Natural light will always make a subject look their best when compared to artificial lamps. No matter the complexion, the skin often glows when basked in sunlight. So shut off those lights and open the windows.
Before you go snapping away, you have to understand positioning relative to the light. Using sunlight has one major drawback; you cannot control its movement. Instead, you must manipulate your set in order to get the best use out of those glorious rays.
Always place the sitter behind or to the side of the natural light source. For example, if you have one large window as your only source of lighting, move your setup and the sitter so that the light shines on either side of them or directly on their front.
If the sunlight comes from behind, it’ll flood too much light into the camera giving you severely overexposed images. Don’t ruin your shots. Get it right.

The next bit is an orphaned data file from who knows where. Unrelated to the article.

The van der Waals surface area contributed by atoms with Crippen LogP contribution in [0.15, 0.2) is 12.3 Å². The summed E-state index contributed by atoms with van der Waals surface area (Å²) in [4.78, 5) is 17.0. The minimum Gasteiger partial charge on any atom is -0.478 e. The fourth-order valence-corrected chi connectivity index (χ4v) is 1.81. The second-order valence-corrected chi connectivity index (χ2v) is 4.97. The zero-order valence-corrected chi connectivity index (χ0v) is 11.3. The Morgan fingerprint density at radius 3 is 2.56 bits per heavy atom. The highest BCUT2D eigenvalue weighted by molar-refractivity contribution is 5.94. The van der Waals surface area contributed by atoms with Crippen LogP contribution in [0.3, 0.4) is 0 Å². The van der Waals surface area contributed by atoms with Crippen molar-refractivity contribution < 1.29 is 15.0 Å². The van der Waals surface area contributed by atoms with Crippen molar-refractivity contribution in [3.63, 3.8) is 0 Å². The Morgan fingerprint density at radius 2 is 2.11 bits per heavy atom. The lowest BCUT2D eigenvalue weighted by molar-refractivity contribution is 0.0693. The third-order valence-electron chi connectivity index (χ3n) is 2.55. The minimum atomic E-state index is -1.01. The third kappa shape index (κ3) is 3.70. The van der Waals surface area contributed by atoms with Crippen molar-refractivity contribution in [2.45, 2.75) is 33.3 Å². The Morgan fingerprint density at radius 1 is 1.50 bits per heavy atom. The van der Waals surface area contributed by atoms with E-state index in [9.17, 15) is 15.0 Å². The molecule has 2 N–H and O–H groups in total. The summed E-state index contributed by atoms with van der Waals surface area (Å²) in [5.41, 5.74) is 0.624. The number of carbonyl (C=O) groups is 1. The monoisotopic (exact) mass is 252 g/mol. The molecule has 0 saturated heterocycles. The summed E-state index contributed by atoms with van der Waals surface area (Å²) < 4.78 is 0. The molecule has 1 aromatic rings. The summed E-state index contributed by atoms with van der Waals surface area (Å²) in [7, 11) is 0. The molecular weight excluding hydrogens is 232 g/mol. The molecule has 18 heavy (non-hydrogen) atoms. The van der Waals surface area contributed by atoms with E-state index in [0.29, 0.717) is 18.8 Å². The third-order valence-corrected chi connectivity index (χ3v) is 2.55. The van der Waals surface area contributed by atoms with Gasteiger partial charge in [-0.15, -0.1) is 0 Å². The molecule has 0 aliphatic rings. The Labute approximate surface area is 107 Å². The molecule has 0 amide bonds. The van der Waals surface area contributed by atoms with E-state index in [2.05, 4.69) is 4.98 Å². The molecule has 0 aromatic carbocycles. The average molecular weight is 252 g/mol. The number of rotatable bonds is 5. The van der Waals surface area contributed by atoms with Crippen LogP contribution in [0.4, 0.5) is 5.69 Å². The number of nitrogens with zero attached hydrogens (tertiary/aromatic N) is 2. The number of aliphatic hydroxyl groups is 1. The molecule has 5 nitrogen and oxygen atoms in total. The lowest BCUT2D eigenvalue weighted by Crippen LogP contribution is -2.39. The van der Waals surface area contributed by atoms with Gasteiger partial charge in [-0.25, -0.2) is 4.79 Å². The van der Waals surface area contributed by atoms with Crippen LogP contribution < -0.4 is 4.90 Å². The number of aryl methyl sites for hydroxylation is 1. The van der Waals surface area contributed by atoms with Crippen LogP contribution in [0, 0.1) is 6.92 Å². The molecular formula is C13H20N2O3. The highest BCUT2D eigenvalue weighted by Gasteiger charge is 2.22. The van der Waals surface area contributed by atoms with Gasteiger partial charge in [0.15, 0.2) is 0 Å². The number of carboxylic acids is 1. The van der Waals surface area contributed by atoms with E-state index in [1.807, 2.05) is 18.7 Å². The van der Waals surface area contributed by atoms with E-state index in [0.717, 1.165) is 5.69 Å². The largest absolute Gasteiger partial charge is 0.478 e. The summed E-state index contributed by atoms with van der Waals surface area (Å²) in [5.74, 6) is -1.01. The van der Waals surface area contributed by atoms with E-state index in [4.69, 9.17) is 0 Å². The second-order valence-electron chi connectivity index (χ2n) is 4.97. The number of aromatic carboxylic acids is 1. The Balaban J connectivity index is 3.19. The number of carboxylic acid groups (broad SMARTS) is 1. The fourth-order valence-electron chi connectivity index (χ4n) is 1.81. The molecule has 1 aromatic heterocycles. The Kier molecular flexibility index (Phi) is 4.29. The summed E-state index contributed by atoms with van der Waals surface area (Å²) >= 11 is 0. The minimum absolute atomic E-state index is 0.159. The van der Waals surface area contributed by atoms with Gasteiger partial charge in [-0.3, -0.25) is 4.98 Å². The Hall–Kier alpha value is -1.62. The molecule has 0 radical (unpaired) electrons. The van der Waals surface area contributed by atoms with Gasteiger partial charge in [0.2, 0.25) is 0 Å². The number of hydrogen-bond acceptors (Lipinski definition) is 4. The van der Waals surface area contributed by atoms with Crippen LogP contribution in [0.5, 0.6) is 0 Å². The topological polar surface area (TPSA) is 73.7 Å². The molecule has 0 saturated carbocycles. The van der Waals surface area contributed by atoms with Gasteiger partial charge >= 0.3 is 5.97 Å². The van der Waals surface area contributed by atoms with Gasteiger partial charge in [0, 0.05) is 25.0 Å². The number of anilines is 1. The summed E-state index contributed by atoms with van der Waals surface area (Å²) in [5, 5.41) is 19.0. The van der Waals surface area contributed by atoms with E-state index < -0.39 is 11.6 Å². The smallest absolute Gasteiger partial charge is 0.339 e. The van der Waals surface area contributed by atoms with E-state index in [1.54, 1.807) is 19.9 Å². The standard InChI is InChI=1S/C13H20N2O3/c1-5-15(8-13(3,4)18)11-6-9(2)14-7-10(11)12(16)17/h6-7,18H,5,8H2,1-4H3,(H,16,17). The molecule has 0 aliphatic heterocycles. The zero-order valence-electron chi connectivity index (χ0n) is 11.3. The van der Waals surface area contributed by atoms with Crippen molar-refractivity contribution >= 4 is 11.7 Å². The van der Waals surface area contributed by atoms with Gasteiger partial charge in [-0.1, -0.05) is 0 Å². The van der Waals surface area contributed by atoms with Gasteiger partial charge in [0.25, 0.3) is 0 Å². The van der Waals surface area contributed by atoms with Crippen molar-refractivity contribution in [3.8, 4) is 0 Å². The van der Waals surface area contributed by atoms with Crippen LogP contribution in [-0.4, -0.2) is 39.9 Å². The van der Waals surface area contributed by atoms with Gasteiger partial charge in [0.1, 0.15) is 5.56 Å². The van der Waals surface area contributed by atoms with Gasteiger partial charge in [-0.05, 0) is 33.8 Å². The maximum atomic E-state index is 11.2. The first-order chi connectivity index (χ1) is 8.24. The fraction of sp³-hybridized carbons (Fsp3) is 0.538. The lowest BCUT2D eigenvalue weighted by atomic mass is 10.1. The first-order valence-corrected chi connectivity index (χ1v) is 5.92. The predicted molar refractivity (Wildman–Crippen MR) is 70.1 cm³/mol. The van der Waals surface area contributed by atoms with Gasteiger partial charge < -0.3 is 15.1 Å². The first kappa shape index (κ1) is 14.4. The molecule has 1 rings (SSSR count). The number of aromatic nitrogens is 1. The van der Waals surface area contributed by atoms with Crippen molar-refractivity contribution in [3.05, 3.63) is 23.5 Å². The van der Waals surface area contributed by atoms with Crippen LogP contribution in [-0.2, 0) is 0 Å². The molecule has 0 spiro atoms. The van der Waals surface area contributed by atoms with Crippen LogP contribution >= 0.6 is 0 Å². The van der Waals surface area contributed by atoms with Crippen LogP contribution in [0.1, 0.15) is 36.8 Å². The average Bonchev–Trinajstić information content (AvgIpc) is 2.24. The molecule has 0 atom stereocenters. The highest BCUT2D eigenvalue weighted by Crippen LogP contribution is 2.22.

If, however, sunlight is not an option, you must rely on artificial light. Softboxes are the way to go. Lamps and umbrellas are also options but they are not perfect.
A softbox is a light source that traps light inside its walls, then filters it through a special material. This material disperses the light emitting a soft glow.
Due to the softness of the light, softboxes can be used in almost any setting. Big spaces, tiny spaces, and even outdoors. What makes softboxes the best option is that it is versatile. These compact light sources can go anywhere and be used at a moments notice.
Although you may only require a standard small softbox for corporate headshots, there are a variety of boxes that serve different functions. Do a bit of research to decide which bests fit your photography style and technique.
Umbrellas: An Underdog Story